Racial discrimination in Canada can be traced back to the colonial era whereby the White community created systems and policies that limited the freedom, willpower, and intellect of the enslaved community as well as the indigenous communities (Benoit et al., 2019). Some of the practices have creeped back through the activities of the modern generation whereby the racialized groups feel that they are being unfairly treated in the socio-political and economic spheres (Howell & Ng-A-Fook, 2022). In Canada, incidents of the matter of racial discrimination appears through the ill-treatment of the black persons and the aboriginals whereby they are given prejudicial treatment through various forms of discrimination in the access to education, health, and other social amenities.
Critical Race Theory and Institutional Racism in Canada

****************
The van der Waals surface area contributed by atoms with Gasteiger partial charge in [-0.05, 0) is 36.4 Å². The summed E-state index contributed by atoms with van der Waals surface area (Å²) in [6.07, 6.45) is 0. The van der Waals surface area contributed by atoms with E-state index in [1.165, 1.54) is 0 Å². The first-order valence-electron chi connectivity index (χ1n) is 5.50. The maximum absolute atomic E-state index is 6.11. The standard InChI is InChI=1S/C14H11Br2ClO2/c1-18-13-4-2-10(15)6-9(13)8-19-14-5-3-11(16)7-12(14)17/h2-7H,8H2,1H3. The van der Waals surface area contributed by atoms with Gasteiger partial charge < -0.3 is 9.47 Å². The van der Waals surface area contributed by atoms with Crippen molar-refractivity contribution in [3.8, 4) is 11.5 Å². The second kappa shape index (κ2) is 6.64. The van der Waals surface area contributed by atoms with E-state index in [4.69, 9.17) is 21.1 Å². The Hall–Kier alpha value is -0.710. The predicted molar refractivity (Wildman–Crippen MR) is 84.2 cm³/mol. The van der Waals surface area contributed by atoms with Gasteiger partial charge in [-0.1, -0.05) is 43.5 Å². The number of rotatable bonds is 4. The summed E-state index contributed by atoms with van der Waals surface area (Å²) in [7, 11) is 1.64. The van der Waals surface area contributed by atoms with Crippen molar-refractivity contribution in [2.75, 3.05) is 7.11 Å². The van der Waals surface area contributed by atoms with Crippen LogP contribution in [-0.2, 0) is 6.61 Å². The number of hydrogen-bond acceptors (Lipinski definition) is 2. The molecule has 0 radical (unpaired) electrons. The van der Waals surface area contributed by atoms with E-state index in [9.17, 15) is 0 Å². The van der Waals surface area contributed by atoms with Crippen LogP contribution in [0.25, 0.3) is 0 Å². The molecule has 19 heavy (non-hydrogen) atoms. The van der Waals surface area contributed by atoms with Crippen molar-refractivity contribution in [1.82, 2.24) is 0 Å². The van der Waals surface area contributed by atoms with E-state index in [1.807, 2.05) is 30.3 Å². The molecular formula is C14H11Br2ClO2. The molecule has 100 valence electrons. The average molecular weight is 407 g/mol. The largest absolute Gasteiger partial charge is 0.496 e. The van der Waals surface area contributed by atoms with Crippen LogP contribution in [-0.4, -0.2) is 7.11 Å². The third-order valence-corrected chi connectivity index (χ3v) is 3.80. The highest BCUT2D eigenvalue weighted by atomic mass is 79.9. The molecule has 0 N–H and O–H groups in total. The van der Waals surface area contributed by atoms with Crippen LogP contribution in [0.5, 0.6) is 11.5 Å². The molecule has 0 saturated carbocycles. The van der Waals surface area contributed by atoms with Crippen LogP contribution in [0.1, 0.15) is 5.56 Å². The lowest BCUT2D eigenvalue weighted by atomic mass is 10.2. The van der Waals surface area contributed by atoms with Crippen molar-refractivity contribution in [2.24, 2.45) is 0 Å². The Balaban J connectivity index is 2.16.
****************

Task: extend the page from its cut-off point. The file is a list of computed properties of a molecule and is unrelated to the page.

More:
From a sociological perspective, the critical race theory postulates several tenets. One of the fundamental tenets is that racism is a normal or ordinary practice. Further, the theory defends the matter of shared or common interests in the practice of racism. Institutional racism has a high congruence to the critical-race theory (Benoit et al., 2019). Indeed, structural racism refers to the manner or ways that enable the white superiority and open whiteness to be well-established in the processes, procedures, and programs within a facility in government or state; thus, creating a framework that strongly presents advantages to the persons belonging to the white race while causing disadvantages to the racialized or minority communities known as BIPOC (Dryden & Nnorom, 2021). In reference to the area of healthcare, the access to quality of care for the BIPOC members is limited. Further, the reach of the children from the minority groups to the top careers in medicine is limited (Benoit et al., 2019). In structural racism, the rate of unemployment is increasingly high within the aboriginal and black communities living in Canada.
The Operation of the Critical-Race Theory based on Systemic Racism